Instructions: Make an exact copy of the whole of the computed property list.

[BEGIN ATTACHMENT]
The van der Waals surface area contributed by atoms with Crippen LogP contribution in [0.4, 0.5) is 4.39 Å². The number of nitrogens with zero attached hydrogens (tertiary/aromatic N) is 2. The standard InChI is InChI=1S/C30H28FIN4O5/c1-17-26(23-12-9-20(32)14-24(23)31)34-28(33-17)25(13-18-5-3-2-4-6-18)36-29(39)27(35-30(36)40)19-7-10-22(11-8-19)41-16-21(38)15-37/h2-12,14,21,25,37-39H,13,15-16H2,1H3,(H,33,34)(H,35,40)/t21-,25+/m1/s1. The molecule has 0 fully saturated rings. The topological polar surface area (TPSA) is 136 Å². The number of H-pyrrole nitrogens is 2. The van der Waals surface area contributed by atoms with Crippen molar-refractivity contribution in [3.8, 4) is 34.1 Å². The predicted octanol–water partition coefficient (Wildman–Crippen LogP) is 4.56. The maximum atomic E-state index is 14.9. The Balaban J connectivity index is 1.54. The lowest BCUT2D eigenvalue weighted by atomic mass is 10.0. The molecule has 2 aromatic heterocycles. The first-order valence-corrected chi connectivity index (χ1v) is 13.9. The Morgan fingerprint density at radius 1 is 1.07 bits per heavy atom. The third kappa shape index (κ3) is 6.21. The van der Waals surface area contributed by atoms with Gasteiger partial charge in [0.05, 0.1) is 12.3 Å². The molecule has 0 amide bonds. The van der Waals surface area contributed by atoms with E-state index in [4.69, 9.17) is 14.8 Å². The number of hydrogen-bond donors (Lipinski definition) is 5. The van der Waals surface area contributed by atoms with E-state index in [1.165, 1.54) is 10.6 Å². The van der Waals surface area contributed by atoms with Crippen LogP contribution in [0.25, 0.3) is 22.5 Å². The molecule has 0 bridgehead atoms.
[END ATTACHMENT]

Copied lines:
The van der Waals surface area contributed by atoms with Crippen LogP contribution in [0.4, 0.5) is 4.39 Å². The number of nitrogens with zero attached hydrogens (tertiary/aromatic N) is 2. The standard InChI is InChI=1S/C30H28FIN4O5/c1-17-26(23-12-9-20(32)14-24(23)31)34-28(33-17)25(13-18-5-3-2-4-6-18)36-29(39)27(35-30(36)40)19-7-10-22(11-8-19)41-16-21(38)15-37/h2-12,14,21,25,37-39H,13,15-16H2,1H3,(H,33,34)(H,35,40)/t21-,25+/m1/s1. The molecule has 0 fully saturated rings. The topological polar surface area (TPSA) is 136 Å². The number of H-pyrrole nitrogens is 2. The van der Waals surface area contributed by atoms with Crippen molar-refractivity contribution in [3.8, 4) is 34.1 Å². The predicted octanol–water partition coefficient (Wildman–Crippen LogP) is 4.56. The maximum atomic E-state index is 14.9. The Balaban J connectivity index is 1.54. The lowest BCUT2D eigenvalue weighted by atomic mass is 10.0. The molecule has 2 aromatic heterocycles. The first-order valence-corrected chi connectivity index (χ1v) is 13.9. The Morgan fingerprint density at radius 1 is 1.07 bits per heavy atom. The third kappa shape index (κ3) is 6.21. The van der Waals surface area contributed by atoms with Gasteiger partial charge in [0.05, 0.1) is 12.3 Å². The molecule has 0 amide bonds. The van der Waals surface area contributed by atoms with E-state index in [4.69, 9.17) is 14.8 Å². The number of hydrogen-bond donors (Lipinski definition) is 5. The van der Waals surface area contributed by atoms with E-state index in [1.165, 1.54) is 10.6 Å². The van der Waals surface area contributed by atoms with Crippen LogP contribution in [0.25, 0.3) is 22.5 Å². The molecule has 0 bridgehead atoms.